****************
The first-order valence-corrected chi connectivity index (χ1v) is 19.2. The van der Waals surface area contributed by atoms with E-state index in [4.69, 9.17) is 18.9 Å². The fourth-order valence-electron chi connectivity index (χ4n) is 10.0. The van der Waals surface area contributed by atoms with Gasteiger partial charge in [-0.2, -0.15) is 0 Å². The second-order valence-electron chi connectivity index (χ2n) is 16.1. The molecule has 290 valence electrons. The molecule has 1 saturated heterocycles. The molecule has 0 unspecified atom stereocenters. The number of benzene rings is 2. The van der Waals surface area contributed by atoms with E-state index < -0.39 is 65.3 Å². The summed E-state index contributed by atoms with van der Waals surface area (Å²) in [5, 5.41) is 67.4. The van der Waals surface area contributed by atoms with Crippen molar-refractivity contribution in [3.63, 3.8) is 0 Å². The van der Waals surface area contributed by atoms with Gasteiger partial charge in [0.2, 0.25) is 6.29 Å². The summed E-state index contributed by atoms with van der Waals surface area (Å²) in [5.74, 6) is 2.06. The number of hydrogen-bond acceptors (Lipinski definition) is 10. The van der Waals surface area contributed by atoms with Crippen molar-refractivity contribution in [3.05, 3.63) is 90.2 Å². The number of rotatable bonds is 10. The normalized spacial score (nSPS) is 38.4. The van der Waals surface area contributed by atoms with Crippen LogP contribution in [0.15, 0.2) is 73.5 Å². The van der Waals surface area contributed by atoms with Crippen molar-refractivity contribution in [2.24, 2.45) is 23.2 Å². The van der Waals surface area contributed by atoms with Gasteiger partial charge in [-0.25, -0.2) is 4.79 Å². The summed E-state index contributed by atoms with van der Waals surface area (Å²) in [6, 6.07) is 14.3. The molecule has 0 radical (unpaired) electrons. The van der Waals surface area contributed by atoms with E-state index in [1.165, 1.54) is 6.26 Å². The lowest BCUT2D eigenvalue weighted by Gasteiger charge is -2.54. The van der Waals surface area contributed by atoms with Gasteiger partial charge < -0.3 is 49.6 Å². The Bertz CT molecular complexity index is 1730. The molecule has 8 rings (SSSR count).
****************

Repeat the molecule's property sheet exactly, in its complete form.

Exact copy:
The first-order valence-corrected chi connectivity index (χ1v) is 19.2. The van der Waals surface area contributed by atoms with E-state index in [4.69, 9.17) is 18.9 Å². The fourth-order valence-electron chi connectivity index (χ4n) is 10.0. The van der Waals surface area contributed by atoms with Gasteiger partial charge in [-0.2, -0.15) is 0 Å². The second-order valence-electron chi connectivity index (χ2n) is 16.1. The molecule has 290 valence electrons. The molecule has 1 saturated heterocycles. The molecule has 0 unspecified atom stereocenters. The number of benzene rings is 2. The van der Waals surface area contributed by atoms with E-state index < -0.39 is 65.3 Å². The summed E-state index contributed by atoms with van der Waals surface area (Å²) in [5, 5.41) is 67.4. The van der Waals surface area contributed by atoms with Crippen molar-refractivity contribution in [3.63, 3.8) is 0 Å². The van der Waals surface area contributed by atoms with Gasteiger partial charge in [0.2, 0.25) is 6.29 Å². The summed E-state index contributed by atoms with van der Waals surface area (Å²) in [5.74, 6) is 2.06. The number of hydrogen-bond acceptors (Lipinski definition) is 10. The van der Waals surface area contributed by atoms with Crippen molar-refractivity contribution in [3.05, 3.63) is 90.2 Å². The number of rotatable bonds is 10. The normalized spacial score (nSPS) is 38.4. The van der Waals surface area contributed by atoms with Crippen LogP contribution in [0.15, 0.2) is 73.5 Å². The van der Waals surface area contributed by atoms with Crippen molar-refractivity contribution in [2.24, 2.45) is 23.2 Å². The van der Waals surface area contributed by atoms with Gasteiger partial charge in [-0.25, -0.2) is 4.79 Å². The summed E-state index contributed by atoms with van der Waals surface area (Å²) in [6, 6.07) is 14.3. The molecule has 0 radical (unpaired) electrons. The van der Waals surface area contributed by atoms with E-state index in [1.165, 1.54) is 6.26 Å². The lowest BCUT2D eigenvalue weighted by Gasteiger charge is -2.54. The van der Waals surface area contributed by atoms with Gasteiger partial charge < -0.3 is 49.6 Å². The Bertz CT molecular complexity index is 1730. The molecule has 8 rings (SSSR count).